The White Lotus Comes to Damo – The Lineage
Bodhyotara’s father, the King was interested in Dharma and received teachings from the Buddhist master Prajnottara (pronounced as Prajnatara in Chinese sources). He also arranged for his three sons to be trained by Prajnottara. During the course of the training, Prajnottara saw that the youngest prince Bodhyottara had deep interest and wisdom. Though he realized Bodhyottara’s spiritual potential, he decided to wait for the right time.
Prajnottara was an accomplished master who taught the Instantaneous Entrance to the Way, according to Mahayana Buddhism. In this approach, a master starts by preparing the disciple through many modes of training. When the disciple is finally ready, the master through individualized instructions points out the unborn and empty nature of everything. Having acquired the view of the space-like nature the disciple trains by resting in that view.
This lineage started when Buddha Sakyamuni showed a lotus flower in an assembly of disciples. In the assembly, it was only Mahakashyapa who realized the meaning behind this symbolic indication and a smile broke out on his face. Further the Buddha acknowledged Mahakashyapa’s realization. This lineage continued with Ananda, the Buddha’s close disciple, receiving the transmission from Mahakashyapa. Further the lineage passed on through many great masters such as Upagupta, Ashvaghosha, Nagarjuna, Aryadeva, Vasubandhu, etc. All of these masters were also great scholars and Siddhas and wrote many important treatises on the Mahayana philosophy and practice. Prajnottara was the 27th Master of this lineage.
When Bodhyottara’s father passed away, everyone was in mourning. Bodhyottara remained in meditation for seven days. After rising from meditation, he decided to dedicate his life to Dharma. He went to Prajnottara and requested to be accepted as his disciple. Prajnottara, realizing that the time was ripe, accepted him under his fold and imparted all the necessary teachings to him. Under the guidance of Prajnottara, Bodhyottara awakened to Bodhi. Then, Prajnottara gave him the name Bodhidharmottara (pronounced as Bodhidharmatara in Chinese sources), or in short Bodhidharma. He became the 28th Master in that unbroken lineage of realized masters.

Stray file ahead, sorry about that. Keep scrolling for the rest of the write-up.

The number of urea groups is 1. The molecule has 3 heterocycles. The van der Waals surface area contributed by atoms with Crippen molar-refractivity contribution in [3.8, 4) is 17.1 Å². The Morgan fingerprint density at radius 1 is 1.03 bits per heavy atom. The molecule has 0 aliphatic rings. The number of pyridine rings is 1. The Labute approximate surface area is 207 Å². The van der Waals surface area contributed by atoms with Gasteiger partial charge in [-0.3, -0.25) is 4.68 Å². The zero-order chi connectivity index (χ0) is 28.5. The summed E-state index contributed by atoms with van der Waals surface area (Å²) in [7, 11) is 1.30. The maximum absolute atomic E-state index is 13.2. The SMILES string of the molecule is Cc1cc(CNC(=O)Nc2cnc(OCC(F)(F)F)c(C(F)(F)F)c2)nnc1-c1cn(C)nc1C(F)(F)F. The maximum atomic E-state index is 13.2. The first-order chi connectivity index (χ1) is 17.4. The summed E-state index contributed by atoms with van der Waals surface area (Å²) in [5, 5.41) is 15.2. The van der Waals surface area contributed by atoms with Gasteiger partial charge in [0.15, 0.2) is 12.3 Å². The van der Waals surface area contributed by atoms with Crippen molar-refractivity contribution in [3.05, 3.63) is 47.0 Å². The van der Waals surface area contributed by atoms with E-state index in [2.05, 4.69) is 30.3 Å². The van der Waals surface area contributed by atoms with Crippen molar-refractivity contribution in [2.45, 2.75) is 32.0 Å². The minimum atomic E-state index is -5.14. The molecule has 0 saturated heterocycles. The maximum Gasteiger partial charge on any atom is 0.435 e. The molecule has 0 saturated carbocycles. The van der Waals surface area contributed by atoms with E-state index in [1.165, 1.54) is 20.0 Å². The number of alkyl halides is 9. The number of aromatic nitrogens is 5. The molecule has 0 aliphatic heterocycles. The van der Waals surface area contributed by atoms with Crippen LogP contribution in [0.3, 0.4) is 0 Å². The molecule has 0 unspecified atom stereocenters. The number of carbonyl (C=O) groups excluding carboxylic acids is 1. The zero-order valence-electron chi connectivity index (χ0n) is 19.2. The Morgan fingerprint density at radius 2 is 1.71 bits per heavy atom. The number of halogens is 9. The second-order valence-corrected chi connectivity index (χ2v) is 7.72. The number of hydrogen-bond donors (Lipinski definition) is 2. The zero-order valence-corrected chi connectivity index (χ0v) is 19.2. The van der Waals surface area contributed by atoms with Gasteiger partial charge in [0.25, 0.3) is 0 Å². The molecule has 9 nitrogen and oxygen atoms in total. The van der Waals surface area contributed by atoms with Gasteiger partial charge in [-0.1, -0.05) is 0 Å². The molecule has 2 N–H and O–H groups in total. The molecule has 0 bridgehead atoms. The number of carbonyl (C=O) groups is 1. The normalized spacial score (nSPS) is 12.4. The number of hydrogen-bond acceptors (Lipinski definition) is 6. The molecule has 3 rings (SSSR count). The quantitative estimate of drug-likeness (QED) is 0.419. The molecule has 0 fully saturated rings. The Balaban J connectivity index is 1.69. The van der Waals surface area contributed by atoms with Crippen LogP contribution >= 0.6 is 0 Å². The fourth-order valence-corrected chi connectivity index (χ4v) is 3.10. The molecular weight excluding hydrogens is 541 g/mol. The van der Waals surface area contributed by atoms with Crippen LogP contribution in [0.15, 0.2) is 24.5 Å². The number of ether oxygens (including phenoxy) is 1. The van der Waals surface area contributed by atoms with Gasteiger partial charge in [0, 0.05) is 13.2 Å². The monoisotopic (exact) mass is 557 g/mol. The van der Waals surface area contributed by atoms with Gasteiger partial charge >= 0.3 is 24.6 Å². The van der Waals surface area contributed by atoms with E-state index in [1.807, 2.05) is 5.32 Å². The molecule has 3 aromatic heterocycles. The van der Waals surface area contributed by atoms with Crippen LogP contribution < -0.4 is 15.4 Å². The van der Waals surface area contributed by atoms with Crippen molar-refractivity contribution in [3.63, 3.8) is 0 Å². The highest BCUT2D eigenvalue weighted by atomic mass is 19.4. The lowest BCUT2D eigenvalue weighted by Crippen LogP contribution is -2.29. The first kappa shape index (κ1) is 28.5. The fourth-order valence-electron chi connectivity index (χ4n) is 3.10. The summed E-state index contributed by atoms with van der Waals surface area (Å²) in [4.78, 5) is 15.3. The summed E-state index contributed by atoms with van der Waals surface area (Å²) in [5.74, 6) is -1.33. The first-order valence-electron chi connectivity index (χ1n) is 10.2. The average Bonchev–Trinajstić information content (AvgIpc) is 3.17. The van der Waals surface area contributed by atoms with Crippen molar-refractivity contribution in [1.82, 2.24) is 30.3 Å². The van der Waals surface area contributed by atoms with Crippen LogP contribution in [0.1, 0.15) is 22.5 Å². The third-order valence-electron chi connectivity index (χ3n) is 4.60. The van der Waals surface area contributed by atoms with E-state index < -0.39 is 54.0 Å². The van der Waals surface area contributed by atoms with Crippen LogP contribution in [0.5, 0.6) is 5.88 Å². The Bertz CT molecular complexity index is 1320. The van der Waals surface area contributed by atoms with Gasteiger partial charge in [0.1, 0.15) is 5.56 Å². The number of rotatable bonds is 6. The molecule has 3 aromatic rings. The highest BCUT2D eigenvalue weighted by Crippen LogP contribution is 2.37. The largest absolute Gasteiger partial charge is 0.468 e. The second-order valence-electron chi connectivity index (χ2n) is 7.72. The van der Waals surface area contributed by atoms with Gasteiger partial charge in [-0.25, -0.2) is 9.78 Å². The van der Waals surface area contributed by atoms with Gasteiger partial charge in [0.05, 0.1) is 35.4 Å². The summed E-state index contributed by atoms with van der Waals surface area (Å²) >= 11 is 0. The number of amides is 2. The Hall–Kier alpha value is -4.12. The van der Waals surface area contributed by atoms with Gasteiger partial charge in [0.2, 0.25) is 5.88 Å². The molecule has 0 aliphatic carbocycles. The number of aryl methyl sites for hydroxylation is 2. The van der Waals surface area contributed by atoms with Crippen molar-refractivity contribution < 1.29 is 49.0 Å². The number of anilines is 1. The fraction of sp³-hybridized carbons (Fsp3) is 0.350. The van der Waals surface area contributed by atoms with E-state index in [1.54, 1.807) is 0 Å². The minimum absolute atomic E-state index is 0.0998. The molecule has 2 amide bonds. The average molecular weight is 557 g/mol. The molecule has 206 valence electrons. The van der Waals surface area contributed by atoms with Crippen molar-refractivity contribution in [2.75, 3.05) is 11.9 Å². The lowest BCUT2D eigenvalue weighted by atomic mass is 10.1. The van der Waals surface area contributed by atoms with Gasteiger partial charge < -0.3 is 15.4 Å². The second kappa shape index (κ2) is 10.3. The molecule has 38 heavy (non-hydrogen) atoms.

Bodhidharma also mastered Medicine (Ayurveda, Siddha-medicine), Marma kala (similar to acupressure) and martial arts as part of his training. Buddhist Siddha tradition in South India has always been closely connected with healing and marma kala. For instance Nagarjuna and Aryadeva were also masters of Medicine.
The Silence of the Thunder
Prajnottara instructed Bodhidharma to go to China and impart the teachings of the Buddha there. Accordingly, Bodhidharma traveled to China by taking the sea route. By this time, Buddhism was already thriving well in China. Most of the Buddhist literature was already translated into Chinese. People had great faith and were pious. Many Buddhist masters from India used to visit China to teach and people there were eagerly looking forward to these visits. Many Chinese also used to visit India for pilgrimage and for deeper learning of Buddhism. It was into this China, a flourishing centre of Buddhism that Bodhidharma arrived.